I consider the seascapes of sitio Taisan as one of the most mesmerizing views in the village of San Vicente a.k.a Buhang. I have no idea on the reason why the place is called Taisan. ‘Taisan’ roughly translates to a place with many unattached old singles. The local vernacular for ‘old maid’ is ‘tais’ (pronounced ta-is).
For the record: I have not seen an old maid in the area during my short visit.
It is however only by mere coincidence that the name of the sitio shared my fate — of being an old maid 🙂 But this is another story.
The day was just marvelous for a photo shoot and the thought that Taisan is not yet listed as one of Bulusan’s tourism destinations makes it more exciting. It was like discovering a new tourism spot.
The shoreline of Taisan is just a walk away from the road where jeepneys from the Poblacion pass by daily. It is here where my sights were drawn that sunny Friday morning after visiting San Vicente church for my sister’s prayer petition. After the ‘pailaw’ (light offering) I had so much time left to walk around the shore area of Taisan — a 3 minute walk from the village church.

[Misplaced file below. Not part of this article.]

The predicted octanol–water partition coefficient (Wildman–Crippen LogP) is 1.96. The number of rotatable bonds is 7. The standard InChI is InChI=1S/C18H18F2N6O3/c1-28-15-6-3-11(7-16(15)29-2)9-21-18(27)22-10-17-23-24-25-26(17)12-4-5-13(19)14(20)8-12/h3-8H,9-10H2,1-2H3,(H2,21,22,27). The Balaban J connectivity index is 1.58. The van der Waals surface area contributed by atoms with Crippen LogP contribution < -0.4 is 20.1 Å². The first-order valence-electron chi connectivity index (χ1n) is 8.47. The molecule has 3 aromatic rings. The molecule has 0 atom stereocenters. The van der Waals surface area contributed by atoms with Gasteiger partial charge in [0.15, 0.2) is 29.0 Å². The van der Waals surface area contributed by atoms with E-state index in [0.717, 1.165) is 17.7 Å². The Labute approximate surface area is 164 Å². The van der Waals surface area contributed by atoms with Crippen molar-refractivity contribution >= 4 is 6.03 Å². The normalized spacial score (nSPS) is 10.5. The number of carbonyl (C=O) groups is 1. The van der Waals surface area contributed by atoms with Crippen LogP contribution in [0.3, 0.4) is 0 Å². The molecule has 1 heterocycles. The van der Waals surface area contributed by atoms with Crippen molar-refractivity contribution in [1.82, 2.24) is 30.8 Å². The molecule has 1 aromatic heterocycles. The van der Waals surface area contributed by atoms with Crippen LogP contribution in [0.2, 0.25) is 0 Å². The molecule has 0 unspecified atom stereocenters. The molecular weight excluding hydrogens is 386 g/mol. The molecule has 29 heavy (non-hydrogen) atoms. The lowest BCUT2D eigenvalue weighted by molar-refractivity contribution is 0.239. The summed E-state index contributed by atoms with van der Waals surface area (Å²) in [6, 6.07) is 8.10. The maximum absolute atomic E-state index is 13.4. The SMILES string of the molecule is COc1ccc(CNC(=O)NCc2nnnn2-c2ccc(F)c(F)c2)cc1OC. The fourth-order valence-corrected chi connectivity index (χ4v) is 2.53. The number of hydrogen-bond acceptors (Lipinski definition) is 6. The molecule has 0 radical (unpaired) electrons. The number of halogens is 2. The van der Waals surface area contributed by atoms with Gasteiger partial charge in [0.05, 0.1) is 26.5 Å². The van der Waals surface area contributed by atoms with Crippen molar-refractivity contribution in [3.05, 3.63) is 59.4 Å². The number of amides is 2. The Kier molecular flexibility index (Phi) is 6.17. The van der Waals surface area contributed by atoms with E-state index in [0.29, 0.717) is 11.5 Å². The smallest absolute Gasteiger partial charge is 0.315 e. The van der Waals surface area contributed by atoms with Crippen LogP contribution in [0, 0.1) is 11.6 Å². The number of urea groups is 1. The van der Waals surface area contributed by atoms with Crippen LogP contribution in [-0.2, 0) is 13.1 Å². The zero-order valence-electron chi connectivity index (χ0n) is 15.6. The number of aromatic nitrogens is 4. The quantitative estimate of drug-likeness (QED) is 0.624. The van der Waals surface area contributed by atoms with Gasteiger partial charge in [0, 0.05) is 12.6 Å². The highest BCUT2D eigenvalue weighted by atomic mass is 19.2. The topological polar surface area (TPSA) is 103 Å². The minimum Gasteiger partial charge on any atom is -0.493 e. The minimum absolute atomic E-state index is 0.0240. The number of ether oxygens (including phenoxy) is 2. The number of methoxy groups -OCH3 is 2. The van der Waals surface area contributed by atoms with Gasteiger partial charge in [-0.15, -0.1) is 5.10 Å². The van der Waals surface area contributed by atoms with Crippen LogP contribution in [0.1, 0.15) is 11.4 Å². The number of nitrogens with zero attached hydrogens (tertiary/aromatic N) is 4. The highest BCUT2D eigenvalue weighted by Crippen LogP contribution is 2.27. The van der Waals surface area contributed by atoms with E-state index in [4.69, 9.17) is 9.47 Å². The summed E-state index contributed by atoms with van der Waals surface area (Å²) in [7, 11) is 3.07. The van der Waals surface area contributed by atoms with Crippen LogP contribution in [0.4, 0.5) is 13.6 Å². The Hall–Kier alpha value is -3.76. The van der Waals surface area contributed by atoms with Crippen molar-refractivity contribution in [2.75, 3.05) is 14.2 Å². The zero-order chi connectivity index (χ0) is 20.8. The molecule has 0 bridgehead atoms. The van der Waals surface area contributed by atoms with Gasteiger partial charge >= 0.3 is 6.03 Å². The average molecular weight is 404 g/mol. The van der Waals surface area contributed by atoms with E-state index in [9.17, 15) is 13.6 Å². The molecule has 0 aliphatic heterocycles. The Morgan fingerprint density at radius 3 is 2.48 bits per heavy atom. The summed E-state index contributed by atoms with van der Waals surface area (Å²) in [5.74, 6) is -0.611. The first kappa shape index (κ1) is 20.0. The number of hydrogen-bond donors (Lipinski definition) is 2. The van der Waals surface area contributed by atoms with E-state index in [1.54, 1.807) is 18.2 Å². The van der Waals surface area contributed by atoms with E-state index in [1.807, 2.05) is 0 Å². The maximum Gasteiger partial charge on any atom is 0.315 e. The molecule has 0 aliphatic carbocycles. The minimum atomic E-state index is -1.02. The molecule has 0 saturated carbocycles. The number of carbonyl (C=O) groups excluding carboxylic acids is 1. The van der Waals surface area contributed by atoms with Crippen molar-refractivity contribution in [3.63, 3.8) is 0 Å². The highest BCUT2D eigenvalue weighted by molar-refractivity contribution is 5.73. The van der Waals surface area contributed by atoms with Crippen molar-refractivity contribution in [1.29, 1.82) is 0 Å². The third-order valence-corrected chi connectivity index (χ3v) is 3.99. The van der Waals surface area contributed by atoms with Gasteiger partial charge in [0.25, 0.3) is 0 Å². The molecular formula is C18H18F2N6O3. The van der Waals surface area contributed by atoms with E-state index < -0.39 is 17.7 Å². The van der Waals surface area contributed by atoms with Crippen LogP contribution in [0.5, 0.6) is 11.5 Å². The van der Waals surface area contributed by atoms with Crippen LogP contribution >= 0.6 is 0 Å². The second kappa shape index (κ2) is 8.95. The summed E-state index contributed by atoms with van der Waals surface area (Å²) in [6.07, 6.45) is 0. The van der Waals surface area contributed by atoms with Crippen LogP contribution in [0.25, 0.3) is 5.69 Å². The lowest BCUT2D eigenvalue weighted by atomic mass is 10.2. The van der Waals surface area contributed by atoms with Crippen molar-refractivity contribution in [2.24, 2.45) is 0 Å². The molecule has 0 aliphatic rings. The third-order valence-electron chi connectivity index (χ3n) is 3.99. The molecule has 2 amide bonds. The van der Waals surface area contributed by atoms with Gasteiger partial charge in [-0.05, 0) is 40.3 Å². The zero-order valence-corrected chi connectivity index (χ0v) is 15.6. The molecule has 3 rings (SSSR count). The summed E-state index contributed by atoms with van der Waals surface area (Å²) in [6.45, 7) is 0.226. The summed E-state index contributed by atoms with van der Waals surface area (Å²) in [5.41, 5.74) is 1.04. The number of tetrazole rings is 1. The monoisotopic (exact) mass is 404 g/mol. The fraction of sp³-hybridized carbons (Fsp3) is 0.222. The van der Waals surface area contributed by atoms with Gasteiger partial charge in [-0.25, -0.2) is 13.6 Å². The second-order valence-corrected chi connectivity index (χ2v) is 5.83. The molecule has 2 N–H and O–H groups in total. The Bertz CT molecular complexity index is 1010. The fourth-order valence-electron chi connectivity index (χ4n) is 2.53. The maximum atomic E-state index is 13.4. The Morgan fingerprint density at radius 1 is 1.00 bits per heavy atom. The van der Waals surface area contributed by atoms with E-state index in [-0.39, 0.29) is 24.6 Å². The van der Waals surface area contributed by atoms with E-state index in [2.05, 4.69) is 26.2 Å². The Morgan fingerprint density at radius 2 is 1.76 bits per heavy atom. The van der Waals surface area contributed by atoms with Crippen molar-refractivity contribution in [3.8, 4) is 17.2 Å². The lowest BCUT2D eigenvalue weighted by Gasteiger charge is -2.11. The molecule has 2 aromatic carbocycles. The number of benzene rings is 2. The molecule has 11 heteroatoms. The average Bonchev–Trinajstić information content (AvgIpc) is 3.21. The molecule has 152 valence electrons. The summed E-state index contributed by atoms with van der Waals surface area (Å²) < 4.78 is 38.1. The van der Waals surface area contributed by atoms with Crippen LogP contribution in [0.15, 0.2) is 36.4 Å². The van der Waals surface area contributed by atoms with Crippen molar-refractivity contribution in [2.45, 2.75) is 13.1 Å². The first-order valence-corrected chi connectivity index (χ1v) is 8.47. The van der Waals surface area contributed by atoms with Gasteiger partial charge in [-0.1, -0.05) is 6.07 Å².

It was as if the seascape was inviting me to a photo challenge. How can I resist? Sea with hints of indigo and turquoise. Powdery blue skies. Sea bed textures in earthy tones. The panorama was so inviting. My imagination was running wild like a painter with a brush in situ.
I was in a trance-like state gazing at the horizons. The rays of the mid-morning sun surprisingly did not diminish the raw beauty of Taisan shores. I had to give in to the urge of the shutter.
The resulting images imparted not just a visual feast for me. It was more. Taisan taught me a lesson that being an ‘old maid’ is just a state of mind.
Taisan is after all full of charm and edgy beauty.
Photos: Alma P. Gamil
Bulusan, Sorsogon, Philippines